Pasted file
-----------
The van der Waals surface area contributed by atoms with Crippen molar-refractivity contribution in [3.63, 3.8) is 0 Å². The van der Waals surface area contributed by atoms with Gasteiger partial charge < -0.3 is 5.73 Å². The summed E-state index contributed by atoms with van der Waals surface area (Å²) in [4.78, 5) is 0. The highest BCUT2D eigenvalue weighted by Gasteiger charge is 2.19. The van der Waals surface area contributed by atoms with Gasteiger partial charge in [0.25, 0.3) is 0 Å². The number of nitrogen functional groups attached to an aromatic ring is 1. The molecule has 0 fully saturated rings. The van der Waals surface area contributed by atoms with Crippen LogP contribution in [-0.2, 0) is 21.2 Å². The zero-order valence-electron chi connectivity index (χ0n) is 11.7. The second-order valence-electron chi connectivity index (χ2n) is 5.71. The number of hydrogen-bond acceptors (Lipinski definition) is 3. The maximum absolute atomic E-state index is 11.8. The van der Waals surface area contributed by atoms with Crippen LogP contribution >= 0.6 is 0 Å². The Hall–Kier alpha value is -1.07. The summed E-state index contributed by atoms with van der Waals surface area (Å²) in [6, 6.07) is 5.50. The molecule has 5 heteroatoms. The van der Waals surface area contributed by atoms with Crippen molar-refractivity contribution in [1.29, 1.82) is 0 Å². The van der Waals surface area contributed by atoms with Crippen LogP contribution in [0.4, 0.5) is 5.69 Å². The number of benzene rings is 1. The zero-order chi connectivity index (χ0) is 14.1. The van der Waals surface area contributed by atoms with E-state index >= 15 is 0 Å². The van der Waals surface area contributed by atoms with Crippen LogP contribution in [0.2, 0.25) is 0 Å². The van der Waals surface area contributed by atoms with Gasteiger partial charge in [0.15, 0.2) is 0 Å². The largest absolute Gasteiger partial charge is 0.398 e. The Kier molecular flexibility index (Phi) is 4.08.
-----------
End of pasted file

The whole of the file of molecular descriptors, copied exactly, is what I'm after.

The van der Waals surface area contributed by atoms with Crippen molar-refractivity contribution in [3.63, 3.8) is 0 Å². The van der Waals surface area contributed by atoms with Gasteiger partial charge < -0.3 is 5.73 Å². The summed E-state index contributed by atoms with van der Waals surface area (Å²) in [4.78, 5) is 0. The highest BCUT2D eigenvalue weighted by Gasteiger charge is 2.19. The van der Waals surface area contributed by atoms with Gasteiger partial charge in [0.25, 0.3) is 0 Å². The number of nitrogen functional groups attached to an aromatic ring is 1. The molecule has 0 fully saturated rings. The van der Waals surface area contributed by atoms with Crippen LogP contribution in [-0.2, 0) is 21.2 Å². The zero-order valence-electron chi connectivity index (χ0n) is 11.7. The second-order valence-electron chi connectivity index (χ2n) is 5.71. The number of hydrogen-bond acceptors (Lipinski definition) is 3. The maximum absolute atomic E-state index is 11.8. The van der Waals surface area contributed by atoms with Crippen LogP contribution >= 0.6 is 0 Å². The Hall–Kier alpha value is -1.07. The summed E-state index contributed by atoms with van der Waals surface area (Å²) in [6, 6.07) is 5.50. The molecule has 5 heteroatoms. The van der Waals surface area contributed by atoms with Crippen molar-refractivity contribution in [1.29, 1.82) is 0 Å². The van der Waals surface area contributed by atoms with Crippen LogP contribution in [0.4, 0.5) is 5.69 Å². The number of benzene rings is 1. The zero-order chi connectivity index (χ0) is 14.1. The van der Waals surface area contributed by atoms with E-state index >= 15 is 0 Å². The van der Waals surface area contributed by atoms with Crippen LogP contribution in [0.2, 0.25) is 0 Å². The van der Waals surface area contributed by atoms with Gasteiger partial charge in [0.15, 0.2) is 0 Å². The largest absolute Gasteiger partial charge is 0.398 e. The Kier molecular flexibility index (Phi) is 4.08.